Product Number: 147
How much: £49.99 RRP
Where can I buy one: Amazon.co.uk
Every now and then as a reviewer I’m bound by certain ‘veto’ agreements which mean I’m not allowed to post a review before a certain date. This is similar to any non disclosure agreement for a film or anything secretive and although it’s not technically legally binding we’re all a little scared to break the date in case we have to undergo a baptism of fire, the loss of our career or loves ones. Thankfully the veto for Spider-Man 3 the Game was something I was more than happy to follow…
The veto in question meant I wouldn’t be able to post a review of the game until May 4th, the day of the movie and games release. This makes perfect sense of course to stop spoilers from getting out in to the mass media, any anyone reviewing the film was also tied to a similar deal. The thing is I had absolutely no interests in knowing the secrets of the movie either, and therefore I didn’t even unwrap the video game until I’d sat down with the movie on May 5th. Who needs veto agreements when you’ve got reviewers obsessed with avoiding all spoilers?
I needn’t have worried, although Spider-Man 3 the Game does include the plot of the movie, it also offers nine other storylines that you can play through at will. The movie storyline also doesn’t quite seep in till about a quarter of the way through the game (well aside from one cut scene) so if you haven’t seen the movie yet you can still play the game safely.
The ten storylines on offer each focus on a different gang or villain in the Spidey Universe including The Lizard, The Scorpion, Arsenic Candy (Goths with exploding teddy bears) and Daily Bugle photo quests. Sadly the gang quests start to merge in to one after a while and essentially involve scrap after scrap until you’ve beated ten or so enemies. Your reward for doing this? Some minor objective (run after this, press X on this) and then another mission with another ten on one scrap. Aside from bomb defusing missions this pattern barely changes for any of the gang missions which is a shame as they could have further developed the games' combo system in these scraps.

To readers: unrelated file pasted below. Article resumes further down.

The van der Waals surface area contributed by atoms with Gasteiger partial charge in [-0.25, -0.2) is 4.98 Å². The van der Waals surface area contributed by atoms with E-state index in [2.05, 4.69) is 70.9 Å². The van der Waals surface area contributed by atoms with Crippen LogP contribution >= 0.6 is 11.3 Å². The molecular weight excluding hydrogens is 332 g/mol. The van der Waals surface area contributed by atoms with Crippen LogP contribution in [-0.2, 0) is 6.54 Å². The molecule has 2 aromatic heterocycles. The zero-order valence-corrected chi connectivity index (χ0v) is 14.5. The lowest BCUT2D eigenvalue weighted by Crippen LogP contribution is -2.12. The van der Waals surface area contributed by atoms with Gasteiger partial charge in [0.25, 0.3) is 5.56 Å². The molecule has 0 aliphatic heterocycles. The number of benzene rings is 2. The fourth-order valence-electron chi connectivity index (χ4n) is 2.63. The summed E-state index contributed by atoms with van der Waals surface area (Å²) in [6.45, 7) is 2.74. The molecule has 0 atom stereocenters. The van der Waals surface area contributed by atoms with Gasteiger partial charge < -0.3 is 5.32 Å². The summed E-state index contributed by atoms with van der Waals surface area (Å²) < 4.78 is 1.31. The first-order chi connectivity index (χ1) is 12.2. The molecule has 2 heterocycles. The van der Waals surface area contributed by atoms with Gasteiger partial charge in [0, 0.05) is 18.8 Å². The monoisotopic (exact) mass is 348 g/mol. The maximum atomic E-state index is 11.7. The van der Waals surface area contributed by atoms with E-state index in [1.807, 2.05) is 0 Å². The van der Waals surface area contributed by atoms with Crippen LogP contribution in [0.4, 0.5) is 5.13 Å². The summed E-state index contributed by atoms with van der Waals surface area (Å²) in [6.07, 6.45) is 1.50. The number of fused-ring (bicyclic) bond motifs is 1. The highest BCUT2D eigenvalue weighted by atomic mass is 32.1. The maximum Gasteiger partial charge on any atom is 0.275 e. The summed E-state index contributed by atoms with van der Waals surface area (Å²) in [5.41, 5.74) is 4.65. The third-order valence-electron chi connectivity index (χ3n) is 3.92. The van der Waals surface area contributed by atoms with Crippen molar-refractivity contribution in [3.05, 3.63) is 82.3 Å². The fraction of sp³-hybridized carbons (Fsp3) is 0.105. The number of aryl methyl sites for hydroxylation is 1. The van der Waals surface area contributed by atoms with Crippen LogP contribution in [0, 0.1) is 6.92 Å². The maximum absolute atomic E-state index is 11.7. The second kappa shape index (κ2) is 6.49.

The Supervillian missions are handled best of all and it’s here where the Quick Time Events (QTE’s) are utilised with some creativity. For the unfamiliar, quick time events see a giant button appearing on the screen as and when something crucial to the action happens. This occurs both in fights (press RT to slow down time, and then X when displayed to counter attack) and in various cut scenes. The cut scenes are handled perfectly and involve fleeing villains, a New Goblin scrap in the skyline, an exploding train and several car chases, all waiting for your well timed button press to save the day. It’s far more involving than the pointless gang scraps and if you mess up the game repeats the sequence immediately without punishing you or forcing you to repeat bits.
One of the most promoted aspects of the new Spider-Man game is that it features the voice-over work of the real actors. Naturallly fans of past Spider-Man games will tell you that Bruce Campbell is all the voice over work you need, but it’s nice to see Tobey Maguire, Kirsten Dunst and James Franco playing their parts too. That they’re all outshone by J.K Simmons as J. Jonah Jameson is more than a coincidence as he’s the only character to put any emotion in to his performance (even if that emotion is just hilarious anger) and this makes playing through a number of photo missions all the more enjoyable.
The character voicework is also slightly soiled by the inclusion of some character models which don’t really live up to next gen expectations. Dead Rising gave us detailed facial expressions in a similarly interactive environment so the only excuse for Mary-Jane’s clumped together hair and the deep dark circles around Peter Parkers eyes is a limited development time sped on by a need to launch day and date with the movie.
But I digress, shouldn’t a Spider-Man game be all about swinging around giant buildings at rapid speeds? In this area the game excels and the virtual New York at night time has far more character then any of the villains or character actors. Sure it may be the equivalent to stopping your car in a racing game so you can look at the scenery but there’s no denying it’s where the real fun lies in the game.
Whether that can sustain you in-between repetitive missions and unclear objectives is the real question. Ultimately Spider-Man 3 isn’t as fun as last years Ultimate Spiderman, (which also told the Venom story in a far more interesting fashion) and with rumors of a new Spider-Man game out in time for Christmas perhaps this is one to veto for now…